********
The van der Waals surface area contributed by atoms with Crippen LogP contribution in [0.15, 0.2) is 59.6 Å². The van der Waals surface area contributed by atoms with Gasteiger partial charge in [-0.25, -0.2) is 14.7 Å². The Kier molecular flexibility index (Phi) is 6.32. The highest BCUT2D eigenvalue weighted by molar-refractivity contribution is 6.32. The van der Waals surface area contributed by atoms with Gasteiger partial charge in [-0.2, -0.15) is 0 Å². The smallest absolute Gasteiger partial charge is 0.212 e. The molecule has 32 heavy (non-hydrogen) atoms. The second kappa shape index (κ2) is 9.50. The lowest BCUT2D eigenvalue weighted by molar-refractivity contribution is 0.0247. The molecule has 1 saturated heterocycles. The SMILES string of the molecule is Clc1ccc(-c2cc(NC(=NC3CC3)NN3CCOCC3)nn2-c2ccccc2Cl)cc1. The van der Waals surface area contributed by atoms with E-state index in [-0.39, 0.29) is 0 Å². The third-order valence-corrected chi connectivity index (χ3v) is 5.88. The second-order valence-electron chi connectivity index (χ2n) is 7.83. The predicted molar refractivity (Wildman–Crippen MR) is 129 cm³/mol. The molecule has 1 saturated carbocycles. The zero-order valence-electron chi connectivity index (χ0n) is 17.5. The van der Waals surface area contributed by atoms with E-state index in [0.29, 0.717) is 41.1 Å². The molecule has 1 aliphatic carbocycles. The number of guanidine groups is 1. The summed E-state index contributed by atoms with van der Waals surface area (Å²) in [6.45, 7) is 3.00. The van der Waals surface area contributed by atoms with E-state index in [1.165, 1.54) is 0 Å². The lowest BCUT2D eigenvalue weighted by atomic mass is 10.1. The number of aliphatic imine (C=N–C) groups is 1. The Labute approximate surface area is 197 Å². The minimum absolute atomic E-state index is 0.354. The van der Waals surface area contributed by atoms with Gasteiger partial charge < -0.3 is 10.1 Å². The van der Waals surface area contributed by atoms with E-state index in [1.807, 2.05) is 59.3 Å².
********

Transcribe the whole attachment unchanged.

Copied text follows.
The van der Waals surface area contributed by atoms with Crippen LogP contribution in [0.15, 0.2) is 59.6 Å². The van der Waals surface area contributed by atoms with Gasteiger partial charge in [-0.25, -0.2) is 14.7 Å². The Kier molecular flexibility index (Phi) is 6.32. The highest BCUT2D eigenvalue weighted by molar-refractivity contribution is 6.32. The van der Waals surface area contributed by atoms with Gasteiger partial charge in [-0.2, -0.15) is 0 Å². The smallest absolute Gasteiger partial charge is 0.212 e. The molecule has 32 heavy (non-hydrogen) atoms. The second kappa shape index (κ2) is 9.50. The lowest BCUT2D eigenvalue weighted by molar-refractivity contribution is 0.0247. The molecule has 1 saturated heterocycles. The SMILES string of the molecule is Clc1ccc(-c2cc(NC(=NC3CC3)NN3CCOCC3)nn2-c2ccccc2Cl)cc1. The van der Waals surface area contributed by atoms with E-state index in [-0.39, 0.29) is 0 Å². The third-order valence-corrected chi connectivity index (χ3v) is 5.88. The second-order valence-electron chi connectivity index (χ2n) is 7.83. The predicted molar refractivity (Wildman–Crippen MR) is 129 cm³/mol. The molecule has 1 saturated carbocycles. The zero-order valence-electron chi connectivity index (χ0n) is 17.5. The van der Waals surface area contributed by atoms with E-state index in [0.29, 0.717) is 41.1 Å². The molecule has 1 aliphatic carbocycles. The number of guanidine groups is 1. The summed E-state index contributed by atoms with van der Waals surface area (Å²) in [6.45, 7) is 3.00. The van der Waals surface area contributed by atoms with E-state index in [1.165, 1.54) is 0 Å². The lowest BCUT2D eigenvalue weighted by atomic mass is 10.1. The number of aliphatic imine (C=N–C) groups is 1. The Labute approximate surface area is 197 Å². The minimum absolute atomic E-state index is 0.354. The van der Waals surface area contributed by atoms with Gasteiger partial charge < -0.3 is 10.1 Å². The van der Waals surface area contributed by atoms with E-state index in [1.807, 2.05) is 59.3 Å².